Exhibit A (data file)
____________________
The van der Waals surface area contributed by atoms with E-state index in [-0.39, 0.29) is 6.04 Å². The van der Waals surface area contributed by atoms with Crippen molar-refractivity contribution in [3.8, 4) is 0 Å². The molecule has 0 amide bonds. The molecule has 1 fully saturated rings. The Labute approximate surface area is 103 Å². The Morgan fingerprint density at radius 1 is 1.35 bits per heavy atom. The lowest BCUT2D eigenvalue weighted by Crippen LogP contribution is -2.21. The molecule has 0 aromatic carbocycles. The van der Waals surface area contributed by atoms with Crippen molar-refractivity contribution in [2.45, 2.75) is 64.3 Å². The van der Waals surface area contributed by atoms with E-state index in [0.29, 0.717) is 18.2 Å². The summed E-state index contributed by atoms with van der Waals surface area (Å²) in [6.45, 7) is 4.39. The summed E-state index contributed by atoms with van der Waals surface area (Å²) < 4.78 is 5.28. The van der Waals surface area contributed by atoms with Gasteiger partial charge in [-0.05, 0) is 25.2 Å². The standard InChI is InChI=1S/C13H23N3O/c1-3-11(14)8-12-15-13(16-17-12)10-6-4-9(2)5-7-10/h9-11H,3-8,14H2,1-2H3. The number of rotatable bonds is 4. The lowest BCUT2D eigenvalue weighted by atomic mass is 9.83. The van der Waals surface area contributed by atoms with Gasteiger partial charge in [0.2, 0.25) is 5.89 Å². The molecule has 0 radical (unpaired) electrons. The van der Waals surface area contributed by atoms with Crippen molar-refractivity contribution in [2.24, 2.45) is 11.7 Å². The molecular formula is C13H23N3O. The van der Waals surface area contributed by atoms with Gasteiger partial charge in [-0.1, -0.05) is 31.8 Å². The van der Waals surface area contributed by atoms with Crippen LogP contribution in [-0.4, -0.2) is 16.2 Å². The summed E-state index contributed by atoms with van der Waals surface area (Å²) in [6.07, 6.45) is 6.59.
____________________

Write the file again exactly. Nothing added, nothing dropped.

The van der Waals surface area contributed by atoms with E-state index in [-0.39, 0.29) is 6.04 Å². The van der Waals surface area contributed by atoms with Crippen molar-refractivity contribution in [3.8, 4) is 0 Å². The molecule has 0 amide bonds. The molecule has 1 fully saturated rings. The Labute approximate surface area is 103 Å². The Morgan fingerprint density at radius 1 is 1.35 bits per heavy atom. The lowest BCUT2D eigenvalue weighted by Crippen LogP contribution is -2.21. The molecule has 0 aromatic carbocycles. The van der Waals surface area contributed by atoms with Crippen molar-refractivity contribution in [2.45, 2.75) is 64.3 Å². The van der Waals surface area contributed by atoms with E-state index in [0.29, 0.717) is 18.2 Å². The summed E-state index contributed by atoms with van der Waals surface area (Å²) in [6.45, 7) is 4.39. The summed E-state index contributed by atoms with van der Waals surface area (Å²) < 4.78 is 5.28. The van der Waals surface area contributed by atoms with Gasteiger partial charge in [-0.05, 0) is 25.2 Å². The standard InChI is InChI=1S/C13H23N3O/c1-3-11(14)8-12-15-13(16-17-12)10-6-4-9(2)5-7-10/h9-11H,3-8,14H2,1-2H3. The number of rotatable bonds is 4. The lowest BCUT2D eigenvalue weighted by atomic mass is 9.83. The van der Waals surface area contributed by atoms with Gasteiger partial charge in [0.2, 0.25) is 5.89 Å². The molecule has 0 radical (unpaired) electrons. The van der Waals surface area contributed by atoms with Crippen molar-refractivity contribution in [2.24, 2.45) is 11.7 Å². The molecular formula is C13H23N3O. The van der Waals surface area contributed by atoms with Gasteiger partial charge in [-0.1, -0.05) is 31.8 Å². The van der Waals surface area contributed by atoms with Crippen LogP contribution in [-0.4, -0.2) is 16.2 Å². The summed E-state index contributed by atoms with van der Waals surface area (Å²) in [6.07, 6.45) is 6.59.